EXCERPTED FROM FORTUNE MAGAZINE OCTOBER 18,1993
The life expectancy of VHS videotape may be as short as ten years. Technical reports by Sony, Ampex, Agfa, and the Institute of Electrical and Electronics Engineers suggest that magnetic tapes must be carefully stored and maintained or their lives may be relatively short.
It’s a question of chemistry. Videotape is made from a base of polyester which is coated with polyurethane. The coating is a binder which holds the magnetic oxide particles. These oxide particles carry the magnetically encoded information within the tape. This plastic binding is sensitive to temperature and humidity. These conditions can cause the urethane particles in the coating to react with water. They will break free and can migrate to the surface of the tape. When the tape is played, the oxide particles which are no longer held by the binder can drop off and the video signal information drops with them.
Tape manufacturers recommend:
- Store the tapes at 59 to 77 degrees Fahrenheit and at a relative humidity of 40% to 60%.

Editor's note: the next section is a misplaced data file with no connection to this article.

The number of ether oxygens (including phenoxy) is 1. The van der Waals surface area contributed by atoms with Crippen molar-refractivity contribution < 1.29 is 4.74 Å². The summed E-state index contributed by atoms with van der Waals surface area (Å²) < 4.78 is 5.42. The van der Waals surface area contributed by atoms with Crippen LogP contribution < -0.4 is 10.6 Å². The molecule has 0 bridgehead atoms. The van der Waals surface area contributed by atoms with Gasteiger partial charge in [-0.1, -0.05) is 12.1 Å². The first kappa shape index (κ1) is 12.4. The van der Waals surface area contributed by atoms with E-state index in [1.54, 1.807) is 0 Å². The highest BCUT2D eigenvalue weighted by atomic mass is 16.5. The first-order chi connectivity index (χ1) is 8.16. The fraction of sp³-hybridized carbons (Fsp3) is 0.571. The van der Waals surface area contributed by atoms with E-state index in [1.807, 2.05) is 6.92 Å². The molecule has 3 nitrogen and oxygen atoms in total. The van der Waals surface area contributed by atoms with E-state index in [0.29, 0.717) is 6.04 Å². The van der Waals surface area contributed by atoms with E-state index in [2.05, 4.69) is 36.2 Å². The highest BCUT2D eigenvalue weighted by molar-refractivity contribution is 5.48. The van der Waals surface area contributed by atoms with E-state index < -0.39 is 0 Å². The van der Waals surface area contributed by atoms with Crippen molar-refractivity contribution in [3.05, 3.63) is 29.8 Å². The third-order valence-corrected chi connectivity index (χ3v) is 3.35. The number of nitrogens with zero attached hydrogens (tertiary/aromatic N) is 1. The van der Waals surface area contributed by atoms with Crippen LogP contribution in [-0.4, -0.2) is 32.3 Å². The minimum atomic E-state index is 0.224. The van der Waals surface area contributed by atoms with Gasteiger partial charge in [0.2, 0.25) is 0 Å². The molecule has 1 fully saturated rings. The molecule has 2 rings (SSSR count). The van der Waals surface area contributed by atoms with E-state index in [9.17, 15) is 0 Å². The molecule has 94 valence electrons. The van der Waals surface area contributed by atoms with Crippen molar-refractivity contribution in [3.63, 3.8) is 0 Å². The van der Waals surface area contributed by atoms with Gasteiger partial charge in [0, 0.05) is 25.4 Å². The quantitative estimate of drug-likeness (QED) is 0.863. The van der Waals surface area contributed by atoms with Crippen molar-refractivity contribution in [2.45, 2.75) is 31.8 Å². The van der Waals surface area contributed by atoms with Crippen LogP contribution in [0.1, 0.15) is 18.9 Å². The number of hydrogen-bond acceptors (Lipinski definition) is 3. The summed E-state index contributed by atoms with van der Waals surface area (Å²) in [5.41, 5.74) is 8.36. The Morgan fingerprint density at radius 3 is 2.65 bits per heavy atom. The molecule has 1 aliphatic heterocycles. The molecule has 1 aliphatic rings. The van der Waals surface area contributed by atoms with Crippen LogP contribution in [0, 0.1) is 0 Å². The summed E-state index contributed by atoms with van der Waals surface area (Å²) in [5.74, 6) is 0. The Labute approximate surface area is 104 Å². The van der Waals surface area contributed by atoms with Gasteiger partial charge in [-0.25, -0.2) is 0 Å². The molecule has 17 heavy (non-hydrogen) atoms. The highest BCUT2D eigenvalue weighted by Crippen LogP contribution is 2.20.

- Fast forward and rewind your tapes at least once every three years. This helps keep the polyurethane binder from sticking to adjacent layers of a tightly wound tape and possibly tearing the oxide particles from the base.
- Before storing your videotapes, rewind them from end to end.
- Buy the highest quality tape. It is coated more evenly and, therefore, lasts longer.
- Keep tapes away from strong electromagnetic fields such as stereo speakers and television sets.
- Store tapes vertically with the tape wound onto to the bottom of the spool.
- If a tape has been in the heat or cold, let it reach room temperature before playing it.
- For special tapes, it’s wise to keep them in plastic bags to protect them from dust and moisture.
If a tape is of great value, you might want to transfer it to film which could add 50 to 100 years to its life.
The airlines naturally worry about battery leakage, fire or explosion. Bad enough on land, but potentially disastrous on an airplane. Last year, the FAA said that lithium-ion batteries were sparking airplane fires once every 10 days on average. The International Air Transport Association is now instructing its 300 airline members to restrict lithium-powered smart bags. […]Read More
The New York Times and Google gave away over a million virtual reality headsets. They also presented a virtual reality documentary.Read More